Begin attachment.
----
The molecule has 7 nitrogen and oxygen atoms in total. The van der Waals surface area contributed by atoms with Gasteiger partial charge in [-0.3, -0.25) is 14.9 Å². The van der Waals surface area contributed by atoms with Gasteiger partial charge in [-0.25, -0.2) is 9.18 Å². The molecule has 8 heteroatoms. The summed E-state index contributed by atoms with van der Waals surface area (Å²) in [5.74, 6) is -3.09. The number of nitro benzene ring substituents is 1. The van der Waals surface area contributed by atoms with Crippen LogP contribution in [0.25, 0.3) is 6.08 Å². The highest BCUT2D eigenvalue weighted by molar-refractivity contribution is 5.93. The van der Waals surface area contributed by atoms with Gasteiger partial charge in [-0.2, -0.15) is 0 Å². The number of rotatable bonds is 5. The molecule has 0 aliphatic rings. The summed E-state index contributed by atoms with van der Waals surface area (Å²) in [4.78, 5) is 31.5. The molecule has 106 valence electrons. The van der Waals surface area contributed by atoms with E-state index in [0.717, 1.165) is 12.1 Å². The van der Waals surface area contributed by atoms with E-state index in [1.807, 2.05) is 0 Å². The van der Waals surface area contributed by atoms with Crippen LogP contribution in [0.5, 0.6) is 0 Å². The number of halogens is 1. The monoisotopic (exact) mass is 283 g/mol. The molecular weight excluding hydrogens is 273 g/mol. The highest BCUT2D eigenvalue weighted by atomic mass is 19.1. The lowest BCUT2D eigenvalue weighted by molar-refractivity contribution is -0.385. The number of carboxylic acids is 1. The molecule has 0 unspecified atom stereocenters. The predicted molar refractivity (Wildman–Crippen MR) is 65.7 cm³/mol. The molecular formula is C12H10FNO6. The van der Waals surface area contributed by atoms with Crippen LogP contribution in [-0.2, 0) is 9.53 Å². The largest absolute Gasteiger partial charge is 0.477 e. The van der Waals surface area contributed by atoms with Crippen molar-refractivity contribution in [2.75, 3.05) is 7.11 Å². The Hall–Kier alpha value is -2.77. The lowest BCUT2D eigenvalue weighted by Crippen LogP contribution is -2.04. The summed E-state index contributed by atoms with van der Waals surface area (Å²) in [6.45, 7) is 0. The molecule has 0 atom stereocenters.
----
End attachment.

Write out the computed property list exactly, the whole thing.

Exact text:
The molecule has 7 nitrogen and oxygen atoms in total. The van der Waals surface area contributed by atoms with Gasteiger partial charge in [-0.3, -0.25) is 14.9 Å². The van der Waals surface area contributed by atoms with Gasteiger partial charge in [-0.25, -0.2) is 9.18 Å². The molecule has 8 heteroatoms. The summed E-state index contributed by atoms with van der Waals surface area (Å²) in [5.74, 6) is -3.09. The number of nitro benzene ring substituents is 1. The van der Waals surface area contributed by atoms with Crippen LogP contribution in [0.25, 0.3) is 6.08 Å². The highest BCUT2D eigenvalue weighted by molar-refractivity contribution is 5.93. The van der Waals surface area contributed by atoms with Gasteiger partial charge in [-0.2, -0.15) is 0 Å². The number of rotatable bonds is 5. The molecule has 0 aliphatic rings. The summed E-state index contributed by atoms with van der Waals surface area (Å²) in [4.78, 5) is 31.5. The molecule has 106 valence electrons. The van der Waals surface area contributed by atoms with E-state index in [0.717, 1.165) is 12.1 Å². The van der Waals surface area contributed by atoms with E-state index in [1.807, 2.05) is 0 Å². The van der Waals surface area contributed by atoms with Crippen LogP contribution in [0.5, 0.6) is 0 Å². The number of halogens is 1. The monoisotopic (exact) mass is 283 g/mol. The molecular weight excluding hydrogens is 273 g/mol. The highest BCUT2D eigenvalue weighted by atomic mass is 19.1. The lowest BCUT2D eigenvalue weighted by molar-refractivity contribution is -0.385. The number of carboxylic acids is 1. The molecule has 0 unspecified atom stereocenters. The predicted molar refractivity (Wildman–Crippen MR) is 65.7 cm³/mol. The molecular formula is C12H10FNO6. The van der Waals surface area contributed by atoms with Crippen LogP contribution in [-0.2, 0) is 9.53 Å². The largest absolute Gasteiger partial charge is 0.477 e. The van der Waals surface area contributed by atoms with Crippen molar-refractivity contribution in [2.75, 3.05) is 7.11 Å². The Hall–Kier alpha value is -2.77. The lowest BCUT2D eigenvalue weighted by Crippen LogP contribution is -2.04. The summed E-state index contributed by atoms with van der Waals surface area (Å²) in [6.45, 7) is 0. The molecule has 0 atom stereocenters.